Archive for the ‘Mental Health’ Tag

Menopause and Stress, Adrenal Health   Leave a comment

As a society, we are acutely exposed to daily stresses, be they emotional, physical, or mental. Work situations, family changes and obligations, changes in our bodies and in our health–all of these can contribute to the stress demands on our bodies. Our bodies respond to these stresses in a similar fashion despite the source. Physiologically, each time we are exposed to stresses, our adrenal glands respond by producing certain hormones. One part of the adrenal gland, the adrenal cortex, responds to long and short-term stresses, while the adrenal medulla responds to sudden or alarm situations, producing our “fight or flight” response. With the amount of stress we are exposed to each day, you’d think our adrenal glands were of considerable size, but that isn’t the case. Our adrenals weigh about 5 grams each and reside in our bodies just above our kidneys in the low back area. For small glands, they play an enormous role in our health. Their function also tends to decline over a person’s lifetime, leading some researchers to coin a new term “adrenapause” to define this loss. As such, we need to have ways in which we can keep our adrenal glands healthy.

From a preventive standpoint, we can reduce our exposure to certain stresses, as well as change the degree to which we allow stresses to affect us. This involves making choices about what we subject ourselves to, as well as how we respond to situations we can’t avoid or change. The amounts of hormones, specifically glucocorticoids and catecholamines, that are released by the adrenal glands are directly related to the amount of stress the body endures, and these hormones can affect nearly all the tissues in our bodies. Individuals exposed to long-term stress have higher circulating glucocorticoids than a person who is unstressed does. Certain lifestyle changes, such as exercise, meditation, breathing exercises, and yoga, have all been demonstrated to ease our response to stress. Those who incorporate one or more of these into their days are noticeably more resilient to daily stresses.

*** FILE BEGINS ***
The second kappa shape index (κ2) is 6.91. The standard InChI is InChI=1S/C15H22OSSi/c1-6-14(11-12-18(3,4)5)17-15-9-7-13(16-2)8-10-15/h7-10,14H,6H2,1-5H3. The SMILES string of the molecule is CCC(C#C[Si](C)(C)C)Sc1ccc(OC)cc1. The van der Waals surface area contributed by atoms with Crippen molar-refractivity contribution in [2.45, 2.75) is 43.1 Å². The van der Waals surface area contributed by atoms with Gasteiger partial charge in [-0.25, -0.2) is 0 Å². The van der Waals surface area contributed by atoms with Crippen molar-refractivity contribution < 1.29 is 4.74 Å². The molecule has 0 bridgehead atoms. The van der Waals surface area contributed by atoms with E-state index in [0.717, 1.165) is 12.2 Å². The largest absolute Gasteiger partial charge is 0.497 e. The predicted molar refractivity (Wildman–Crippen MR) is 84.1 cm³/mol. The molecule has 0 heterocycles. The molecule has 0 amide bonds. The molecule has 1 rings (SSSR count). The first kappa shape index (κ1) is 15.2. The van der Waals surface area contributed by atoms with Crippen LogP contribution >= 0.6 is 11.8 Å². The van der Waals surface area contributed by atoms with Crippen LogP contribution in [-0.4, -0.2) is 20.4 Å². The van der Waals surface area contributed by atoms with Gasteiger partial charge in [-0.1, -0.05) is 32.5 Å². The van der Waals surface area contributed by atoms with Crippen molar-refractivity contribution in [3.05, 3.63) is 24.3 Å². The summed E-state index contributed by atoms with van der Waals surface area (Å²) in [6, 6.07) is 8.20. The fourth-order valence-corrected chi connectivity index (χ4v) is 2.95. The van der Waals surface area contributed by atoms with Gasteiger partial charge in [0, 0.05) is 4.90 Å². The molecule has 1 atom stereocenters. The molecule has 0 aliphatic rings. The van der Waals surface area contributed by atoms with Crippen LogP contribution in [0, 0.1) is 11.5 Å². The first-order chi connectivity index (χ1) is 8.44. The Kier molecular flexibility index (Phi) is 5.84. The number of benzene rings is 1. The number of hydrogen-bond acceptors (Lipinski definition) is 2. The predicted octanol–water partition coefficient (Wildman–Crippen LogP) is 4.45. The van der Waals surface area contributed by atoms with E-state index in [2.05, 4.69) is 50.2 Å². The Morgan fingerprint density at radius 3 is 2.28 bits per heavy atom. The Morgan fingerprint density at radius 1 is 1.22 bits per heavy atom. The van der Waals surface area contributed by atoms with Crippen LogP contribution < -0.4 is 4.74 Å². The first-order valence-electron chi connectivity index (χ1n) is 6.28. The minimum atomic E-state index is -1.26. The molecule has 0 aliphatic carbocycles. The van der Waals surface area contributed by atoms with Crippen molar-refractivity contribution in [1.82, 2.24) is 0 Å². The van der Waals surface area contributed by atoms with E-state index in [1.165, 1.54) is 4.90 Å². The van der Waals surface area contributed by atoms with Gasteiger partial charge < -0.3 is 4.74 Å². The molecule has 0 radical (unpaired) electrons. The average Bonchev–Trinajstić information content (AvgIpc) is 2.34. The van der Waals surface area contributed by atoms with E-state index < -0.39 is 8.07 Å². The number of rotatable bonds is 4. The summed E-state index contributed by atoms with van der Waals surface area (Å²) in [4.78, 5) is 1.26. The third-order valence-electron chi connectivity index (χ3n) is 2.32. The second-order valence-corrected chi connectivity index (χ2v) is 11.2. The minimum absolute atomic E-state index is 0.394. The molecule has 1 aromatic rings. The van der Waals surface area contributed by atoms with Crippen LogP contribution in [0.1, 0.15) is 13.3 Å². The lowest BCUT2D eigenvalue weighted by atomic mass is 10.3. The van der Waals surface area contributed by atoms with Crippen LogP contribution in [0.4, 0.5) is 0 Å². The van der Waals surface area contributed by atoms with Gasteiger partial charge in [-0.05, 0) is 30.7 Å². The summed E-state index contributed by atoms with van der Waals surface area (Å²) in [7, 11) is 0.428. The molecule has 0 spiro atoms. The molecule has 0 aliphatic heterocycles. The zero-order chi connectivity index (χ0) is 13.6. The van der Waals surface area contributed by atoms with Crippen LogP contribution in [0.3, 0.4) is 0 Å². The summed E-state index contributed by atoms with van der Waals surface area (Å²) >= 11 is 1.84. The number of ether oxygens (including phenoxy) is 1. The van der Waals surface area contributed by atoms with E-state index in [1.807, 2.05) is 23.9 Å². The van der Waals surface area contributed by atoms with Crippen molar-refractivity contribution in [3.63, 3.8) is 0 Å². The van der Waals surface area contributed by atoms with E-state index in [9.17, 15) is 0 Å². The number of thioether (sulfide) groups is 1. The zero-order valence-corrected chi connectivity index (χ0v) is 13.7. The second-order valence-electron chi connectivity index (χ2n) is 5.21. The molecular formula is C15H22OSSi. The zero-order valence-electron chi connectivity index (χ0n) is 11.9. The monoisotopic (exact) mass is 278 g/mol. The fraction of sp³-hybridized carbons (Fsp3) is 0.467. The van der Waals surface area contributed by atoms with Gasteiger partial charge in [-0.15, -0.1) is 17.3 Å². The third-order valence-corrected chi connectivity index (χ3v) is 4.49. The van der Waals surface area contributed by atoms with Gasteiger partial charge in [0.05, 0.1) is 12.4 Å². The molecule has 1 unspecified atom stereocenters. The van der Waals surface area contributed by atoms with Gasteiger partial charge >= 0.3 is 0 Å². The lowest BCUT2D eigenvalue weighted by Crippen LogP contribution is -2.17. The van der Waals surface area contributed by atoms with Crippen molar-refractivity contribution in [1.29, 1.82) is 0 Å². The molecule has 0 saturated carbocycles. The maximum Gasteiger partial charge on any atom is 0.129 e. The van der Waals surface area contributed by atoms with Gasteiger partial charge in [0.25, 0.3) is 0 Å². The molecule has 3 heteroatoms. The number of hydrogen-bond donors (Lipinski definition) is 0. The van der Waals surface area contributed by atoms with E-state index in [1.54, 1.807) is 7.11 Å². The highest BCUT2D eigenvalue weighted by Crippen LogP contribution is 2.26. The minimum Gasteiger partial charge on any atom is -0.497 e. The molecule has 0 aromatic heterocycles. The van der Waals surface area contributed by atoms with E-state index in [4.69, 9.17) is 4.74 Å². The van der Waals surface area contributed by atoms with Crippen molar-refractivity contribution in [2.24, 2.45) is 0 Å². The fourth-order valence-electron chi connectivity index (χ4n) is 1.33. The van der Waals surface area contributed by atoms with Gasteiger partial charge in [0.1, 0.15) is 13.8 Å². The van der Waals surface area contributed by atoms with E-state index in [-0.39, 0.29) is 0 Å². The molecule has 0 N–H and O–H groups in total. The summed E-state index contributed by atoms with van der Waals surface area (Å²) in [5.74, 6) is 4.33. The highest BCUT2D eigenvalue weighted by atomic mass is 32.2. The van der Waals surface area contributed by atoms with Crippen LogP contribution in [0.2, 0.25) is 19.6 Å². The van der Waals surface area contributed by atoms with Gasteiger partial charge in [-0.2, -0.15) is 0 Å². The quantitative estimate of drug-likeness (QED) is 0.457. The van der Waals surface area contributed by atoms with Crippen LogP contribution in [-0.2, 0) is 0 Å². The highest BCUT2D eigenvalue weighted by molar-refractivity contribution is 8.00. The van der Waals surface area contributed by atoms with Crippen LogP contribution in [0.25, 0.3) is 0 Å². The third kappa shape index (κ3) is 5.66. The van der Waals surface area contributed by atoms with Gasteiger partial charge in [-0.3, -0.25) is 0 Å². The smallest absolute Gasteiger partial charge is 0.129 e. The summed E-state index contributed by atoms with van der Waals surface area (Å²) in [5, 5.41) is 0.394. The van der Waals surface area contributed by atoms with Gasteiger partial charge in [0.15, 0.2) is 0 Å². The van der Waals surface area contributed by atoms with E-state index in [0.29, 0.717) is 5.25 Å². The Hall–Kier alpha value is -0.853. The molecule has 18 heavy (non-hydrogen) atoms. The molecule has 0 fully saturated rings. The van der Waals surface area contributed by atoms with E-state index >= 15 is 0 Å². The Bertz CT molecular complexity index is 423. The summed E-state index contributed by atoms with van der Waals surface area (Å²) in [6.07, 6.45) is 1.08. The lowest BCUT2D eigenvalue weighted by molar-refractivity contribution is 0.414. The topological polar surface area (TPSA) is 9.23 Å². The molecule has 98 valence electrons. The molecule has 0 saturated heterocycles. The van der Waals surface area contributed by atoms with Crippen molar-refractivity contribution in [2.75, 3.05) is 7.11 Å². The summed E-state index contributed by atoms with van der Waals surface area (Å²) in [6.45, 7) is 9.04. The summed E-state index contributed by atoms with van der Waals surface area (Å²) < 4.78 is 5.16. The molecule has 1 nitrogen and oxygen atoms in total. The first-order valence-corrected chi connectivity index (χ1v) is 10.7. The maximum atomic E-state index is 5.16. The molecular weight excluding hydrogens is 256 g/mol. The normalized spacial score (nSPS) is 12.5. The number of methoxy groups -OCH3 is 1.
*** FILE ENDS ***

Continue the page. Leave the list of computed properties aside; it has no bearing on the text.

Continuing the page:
We can also address adrenal health through nutritional support and herbs. Vitamin C and the B-complex vitamins are crucial to adrenal health. Being water-soluble vitamins, they are easily depleted and may need regular supplementation, especially in times of stress. Vitamin C is stored in high concentrations in the adrenal glands, which is evidence of its need for this important vitamin. It has been shown that a person’s need for vitamin C varies, depending on what their body is going through at the time. Infection, for an example, can increase the body’s need for vitamin C considerably. Herbs which address adrenal health are referred to as adaptogens, because they help the body adapt to changes, or stresses. Some of the most notable herbs utilized for adrenal support are licorice, ginseng, and astragalus. Astragalus has long been used in Chinese medicine as a tonic. Research has demonstrated its value in enhancing immunity through multiple mechanisms. Ginsengs are commonly prescribed to increase energy and support adrenal function. Research has demonstrated improved functioning under stress as well as increased working capacity following ginseng use. For women, Siberian ginseng appears to be the most appropriate of the ginsengs, as from a Chinese medicine perspective, it is more cooling (less likely to induce hot flashes) and can be used on a regular basis. Borage leaf also provides specific support to the adrenal cortex and can be used daily to support adrenal health.

Diet is another factor that plays a strong role, as it can supply the body with nutrients as well as deplete the adrenals, depending on what choices are made. For example, sugar and caffeine tend to draw energy from the adrenal glands, so stay away from them during times of stress or if you are working at improving adrenal health. In contrast, nutrients that are found in fresh fruits and vegetables supply healthy support for the body. Nutrient-rich foods, like kelp and other seaweed, are good sources of key vitamins and minerals important to glandular health.

A balanced program for supporting adrenal health includes scheduling time to exercise and taking some time for you to be mindful of your stress level and facilitate adjustments when necessary. Remember that treating health holistically means addressing mental, physical, and spiritual aspects of one’s life, for they all affect one another and can contribute to health as well as disease.

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Anxiety And Meditation   3 comments

bronwynchatby Bronwyn Fox, Power Surge’s Anxiety/Panic Attack Expert”

One of the most common questions we are asked is:

“I am taking medication and/or I am seeing a therapist, but is there anything else I can do to help me recover ?

And the answer is, “Yes! There is.”

The basis of our self help techniques is :

Mindfulness Meditation

Why Meditation?

Because meditation is a fantastic self help technique involving both a relaxation technique and a cognitive technique.